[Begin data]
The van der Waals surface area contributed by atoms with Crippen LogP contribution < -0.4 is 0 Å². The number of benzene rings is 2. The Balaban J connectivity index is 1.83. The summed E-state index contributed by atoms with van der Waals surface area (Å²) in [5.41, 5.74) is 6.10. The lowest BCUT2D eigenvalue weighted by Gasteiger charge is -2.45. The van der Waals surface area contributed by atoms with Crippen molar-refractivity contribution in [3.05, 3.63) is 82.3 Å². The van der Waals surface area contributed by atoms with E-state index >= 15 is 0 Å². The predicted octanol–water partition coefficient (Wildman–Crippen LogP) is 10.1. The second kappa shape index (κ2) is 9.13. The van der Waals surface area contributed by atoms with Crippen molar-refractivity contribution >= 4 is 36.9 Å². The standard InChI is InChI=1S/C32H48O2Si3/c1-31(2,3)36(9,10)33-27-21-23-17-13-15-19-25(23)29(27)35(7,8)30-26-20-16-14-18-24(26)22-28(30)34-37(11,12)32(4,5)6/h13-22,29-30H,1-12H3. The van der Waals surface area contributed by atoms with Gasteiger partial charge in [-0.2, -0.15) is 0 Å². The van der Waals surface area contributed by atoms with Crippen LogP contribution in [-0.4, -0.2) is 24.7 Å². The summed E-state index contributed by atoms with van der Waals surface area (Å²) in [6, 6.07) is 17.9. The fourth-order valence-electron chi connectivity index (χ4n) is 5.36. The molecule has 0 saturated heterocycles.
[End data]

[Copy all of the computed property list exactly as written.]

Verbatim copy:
The van der Waals surface area contributed by atoms with Crippen LogP contribution < -0.4 is 0 Å². The number of benzene rings is 2. The Balaban J connectivity index is 1.83. The summed E-state index contributed by atoms with van der Waals surface area (Å²) in [5.41, 5.74) is 6.10. The lowest BCUT2D eigenvalue weighted by Gasteiger charge is -2.45. The van der Waals surface area contributed by atoms with Crippen molar-refractivity contribution in [3.05, 3.63) is 82.3 Å². The van der Waals surface area contributed by atoms with E-state index >= 15 is 0 Å². The predicted octanol–water partition coefficient (Wildman–Crippen LogP) is 10.1. The second kappa shape index (κ2) is 9.13. The van der Waals surface area contributed by atoms with Crippen molar-refractivity contribution >= 4 is 36.9 Å². The standard InChI is InChI=1S/C32H48O2Si3/c1-31(2,3)36(9,10)33-27-21-23-17-13-15-19-25(23)29(27)35(7,8)30-26-20-16-14-18-24(26)22-28(30)34-37(11,12)32(4,5)6/h13-22,29-30H,1-12H3. The van der Waals surface area contributed by atoms with Gasteiger partial charge in [-0.2, -0.15) is 0 Å². The van der Waals surface area contributed by atoms with Crippen LogP contribution in [-0.4, -0.2) is 24.7 Å². The summed E-state index contributed by atoms with van der Waals surface area (Å²) in [6, 6.07) is 17.9. The fourth-order valence-electron chi connectivity index (χ4n) is 5.36. The molecule has 0 saturated heterocycles.